Sixth, the gift or payment was authorized or made to assist the domestic concern in obtaining or retaining business for or with (or directing business to) any person; and

Seventh, the Defendant acted willfully.

A "domestic concern" means any individual who is a citizen or resident of the United States and / or any corporation, partnership or business entity which is organized under the laws of a State of the United States or which has its principal place of business in the United States.

A "foreign official" means any officer or employee of a foreign government or any department, agency or instrumentality of the foreign government; or any person acting in an official capacity or on behalf of any such foreign government, department or agency.

The term "interstate commerce" means trade, commerce, transportation or communications among the several States of this country, or between any foreign country and any State, or between any State and any location outside of that State. The term also includes the use of a telephone or other interstate means of communication or any other interstate instrumentality, such as fax transmissions, e-mail correspondence and wire transfers of funds between persons in different States or countries.

An act is "corruptly" done if done voluntarily and intentionally, and with a bad purpose or evil motive of accomplishing either an unlawful end or result, or a lawful end or result but by some unlawful method or means. The term "corruptly" in FCPA is intended to connote that the offer, payment, or promise was intended to induce the recipient to misuse his or her official position.

A violation of the FCPA is "willful" if: 1) the Defendant's actions are intentional and not the result of an accident or mistake, and 2) the Defendant knows that his or her actions are in some way unlawful. As to the second point, the Defendant does not have to be aware of the existence of the FCPA itself, but the Defendant must have proceeded with the knowledge that he or she was doing a "bad" act under the general rules of law, doing an act with a bad purpose, or taken the action without any ground to believe that it was lawful.
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Download a copy of the specific jury instructions in U.S. v. Green here.

Download a copy of the March 11, 2009 second superseding indictment in U.S. v. Green here.

View prior posts about the Greens here.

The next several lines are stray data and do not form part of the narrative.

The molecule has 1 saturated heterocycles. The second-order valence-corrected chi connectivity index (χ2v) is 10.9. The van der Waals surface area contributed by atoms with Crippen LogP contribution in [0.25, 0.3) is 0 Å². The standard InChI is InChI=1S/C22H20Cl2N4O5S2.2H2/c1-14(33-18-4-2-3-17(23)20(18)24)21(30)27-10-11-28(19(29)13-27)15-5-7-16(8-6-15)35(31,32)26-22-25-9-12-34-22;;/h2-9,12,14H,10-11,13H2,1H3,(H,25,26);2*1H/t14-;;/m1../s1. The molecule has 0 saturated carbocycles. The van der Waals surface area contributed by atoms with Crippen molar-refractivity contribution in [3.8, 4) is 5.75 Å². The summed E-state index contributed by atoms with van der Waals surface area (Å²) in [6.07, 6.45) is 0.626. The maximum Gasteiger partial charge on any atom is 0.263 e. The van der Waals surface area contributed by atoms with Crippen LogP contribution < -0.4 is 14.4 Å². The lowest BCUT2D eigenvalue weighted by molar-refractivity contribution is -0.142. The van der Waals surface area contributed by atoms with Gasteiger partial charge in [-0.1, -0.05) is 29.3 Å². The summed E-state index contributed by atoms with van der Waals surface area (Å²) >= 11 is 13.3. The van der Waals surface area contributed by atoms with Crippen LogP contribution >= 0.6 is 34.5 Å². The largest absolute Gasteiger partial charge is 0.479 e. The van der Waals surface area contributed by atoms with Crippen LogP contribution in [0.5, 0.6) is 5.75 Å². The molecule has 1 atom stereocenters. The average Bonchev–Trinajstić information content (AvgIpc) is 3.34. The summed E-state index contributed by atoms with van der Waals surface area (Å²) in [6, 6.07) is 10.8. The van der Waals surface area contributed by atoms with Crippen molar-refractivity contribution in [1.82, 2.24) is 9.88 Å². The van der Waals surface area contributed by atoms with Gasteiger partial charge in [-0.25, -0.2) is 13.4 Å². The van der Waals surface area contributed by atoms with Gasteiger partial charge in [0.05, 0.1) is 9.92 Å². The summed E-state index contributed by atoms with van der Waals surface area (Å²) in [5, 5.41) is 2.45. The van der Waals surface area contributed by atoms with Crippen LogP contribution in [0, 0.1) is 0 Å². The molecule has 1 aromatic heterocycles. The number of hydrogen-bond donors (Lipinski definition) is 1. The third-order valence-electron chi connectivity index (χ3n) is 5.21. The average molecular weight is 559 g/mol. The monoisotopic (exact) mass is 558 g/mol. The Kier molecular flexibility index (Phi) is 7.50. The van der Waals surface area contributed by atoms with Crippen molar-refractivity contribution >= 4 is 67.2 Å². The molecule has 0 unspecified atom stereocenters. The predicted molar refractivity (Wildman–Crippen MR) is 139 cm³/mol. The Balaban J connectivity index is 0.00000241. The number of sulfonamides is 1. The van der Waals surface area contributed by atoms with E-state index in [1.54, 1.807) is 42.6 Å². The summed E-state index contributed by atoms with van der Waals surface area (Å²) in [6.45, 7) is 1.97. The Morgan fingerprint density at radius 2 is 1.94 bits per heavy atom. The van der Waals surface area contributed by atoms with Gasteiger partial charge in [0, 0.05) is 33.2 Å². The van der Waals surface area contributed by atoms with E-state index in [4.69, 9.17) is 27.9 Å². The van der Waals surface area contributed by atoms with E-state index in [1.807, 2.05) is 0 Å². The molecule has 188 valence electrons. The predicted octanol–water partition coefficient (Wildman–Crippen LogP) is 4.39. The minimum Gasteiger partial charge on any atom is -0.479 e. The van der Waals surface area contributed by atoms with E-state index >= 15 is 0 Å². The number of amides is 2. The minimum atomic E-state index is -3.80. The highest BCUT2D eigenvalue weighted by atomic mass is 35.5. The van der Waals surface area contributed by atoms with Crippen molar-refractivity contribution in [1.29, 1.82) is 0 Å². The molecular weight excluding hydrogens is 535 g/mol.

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Sunday
Aug232009

FCPA Liability Keeps Growing

In late July, the SEC filed a settled enforcement action against Nature's Sunshine Products Inc. (NSP), its CEO Douglas Faggioli and its former CFO Craig D. Huff. The charges involved bribes by NSP's Brazilian subsidiary to customs officials and false accounting to conceal the payments. As we said here, the SEC's complaint alleged that Faggioli and Huff, in their capacities as control persons, violated the books and records and internal controls provisions of the securities laws in connection with the Brazilian bribes.

As control persons. What's that mean?

A nice explanation appears on law.com from Philip Urofsky, the editor-in-chief of the FCPA Digest. He said in an interview that NSP's officers, Faggioli and Huff, were charged individually under Section 20(a) of the Securities Exchange Act of 1934 as those "in control" of the Brazilian employees who paid the bribes. Urofsky said it's the first time control-person liability has been used in the FCPA context. He explained:

What [the SEC charges] allege is that the current CEO, who was at the time the COO, had overall responsibility for the international operations of the company, including the export of products to Brazil. And the people who would know about these issues were under his control, and that the former CEO had authority and responsibility for the internal controls and books and records. This is a departure from the former practice. It's consistent with Section 20A as it's used in private litigation, but I've never seen the SEC use it in an FCPA case.